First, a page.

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Why the Dividend Yield of Microsoft Has Taken a Downturn

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A look at Microsoft’s revenue and earnings

Let’s start by looking at Microsoft (MSFT), a technological MNC (multinational corporation) involved in the development, manufacturing, and licensing of software products, services, and devices all over the world. Since 2015, Microsoft has recorded growth in its service and other revenue, offset by a fall in product revenue. Its 5.0% revenue growth in 2017 has been mainly driven by productivity and business processes and intelligent cloud, offset by more personal computing and other segments. This comes after a revenue slump of 9.0% in 2016 due to growth and flat growth posted by intelligent cloud and productivity and business processes, respectively, offset by the rest. Operating income rose 11.0% in both 2016 and 2017. The 2017 growth was driven by improved gross margins and lower impairment, integration, and restructuring expenses. Growth in 2016 was mainly due to lower operating, impairment, integration, and restructuring expenses, offset by a lower gross margin. Diluted EPS (earnings per share) rose 29.0% in 2017 compared to 42.0% in 2016, also supported by share buybacks. The company has maintained an impressive free cash flow balance.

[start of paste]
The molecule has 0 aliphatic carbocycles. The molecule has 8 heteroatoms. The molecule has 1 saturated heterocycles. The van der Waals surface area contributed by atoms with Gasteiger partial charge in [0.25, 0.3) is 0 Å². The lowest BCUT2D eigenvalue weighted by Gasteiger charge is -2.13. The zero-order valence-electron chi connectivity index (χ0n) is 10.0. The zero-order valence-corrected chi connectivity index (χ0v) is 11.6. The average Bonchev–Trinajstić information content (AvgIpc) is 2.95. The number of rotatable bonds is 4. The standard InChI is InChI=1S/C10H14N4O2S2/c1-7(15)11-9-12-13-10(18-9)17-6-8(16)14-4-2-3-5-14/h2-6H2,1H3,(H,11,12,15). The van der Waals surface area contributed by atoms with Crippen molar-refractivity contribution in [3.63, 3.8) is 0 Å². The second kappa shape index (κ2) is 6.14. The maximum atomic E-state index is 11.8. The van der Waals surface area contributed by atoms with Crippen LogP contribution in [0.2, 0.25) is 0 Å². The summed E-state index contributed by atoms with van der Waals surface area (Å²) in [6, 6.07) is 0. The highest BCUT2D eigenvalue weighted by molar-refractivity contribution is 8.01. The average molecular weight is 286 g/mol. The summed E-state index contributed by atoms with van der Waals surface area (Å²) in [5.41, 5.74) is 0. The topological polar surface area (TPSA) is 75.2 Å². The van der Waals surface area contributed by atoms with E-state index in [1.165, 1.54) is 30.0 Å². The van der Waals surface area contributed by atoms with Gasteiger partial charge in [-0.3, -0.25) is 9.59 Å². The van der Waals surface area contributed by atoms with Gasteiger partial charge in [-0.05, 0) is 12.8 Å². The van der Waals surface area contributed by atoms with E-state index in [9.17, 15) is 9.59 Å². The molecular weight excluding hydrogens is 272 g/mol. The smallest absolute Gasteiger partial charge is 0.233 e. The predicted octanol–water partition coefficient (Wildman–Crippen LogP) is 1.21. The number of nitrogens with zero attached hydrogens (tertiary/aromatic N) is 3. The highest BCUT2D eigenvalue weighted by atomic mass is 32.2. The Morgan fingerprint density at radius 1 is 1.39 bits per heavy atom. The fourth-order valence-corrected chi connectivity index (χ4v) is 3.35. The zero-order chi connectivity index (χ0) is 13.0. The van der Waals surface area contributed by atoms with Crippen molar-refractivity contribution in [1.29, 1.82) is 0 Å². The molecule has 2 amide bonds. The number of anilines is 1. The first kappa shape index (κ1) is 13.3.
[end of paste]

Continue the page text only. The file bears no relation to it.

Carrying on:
Microsoft’s dividend trajectory

Microsoft’s dividend trajectory has been on a declining trend since 2016 despite the continuous increase in dividends. That’s due to rising prices, as shown in the chart below. However, Microsoft has maintained a dividend yield of more than 2.0%.

Let’s look at two dividend ETFs that have exposure to Microsoft. The First Trust NASDAQ Technology Dividend ETF (TDIV) offers a 2.2% dividend yield at a PE (price-to-earnings) multiple of 18x. It has a 79.0% exposure to technology. The Vanguard High Dividend Yield ETF (VYM) offers a 2.9% dividend yield at a PE multiple of 21.6x. It has a 15.0% and 14.0% exposure to technology and healthcare, respectively.

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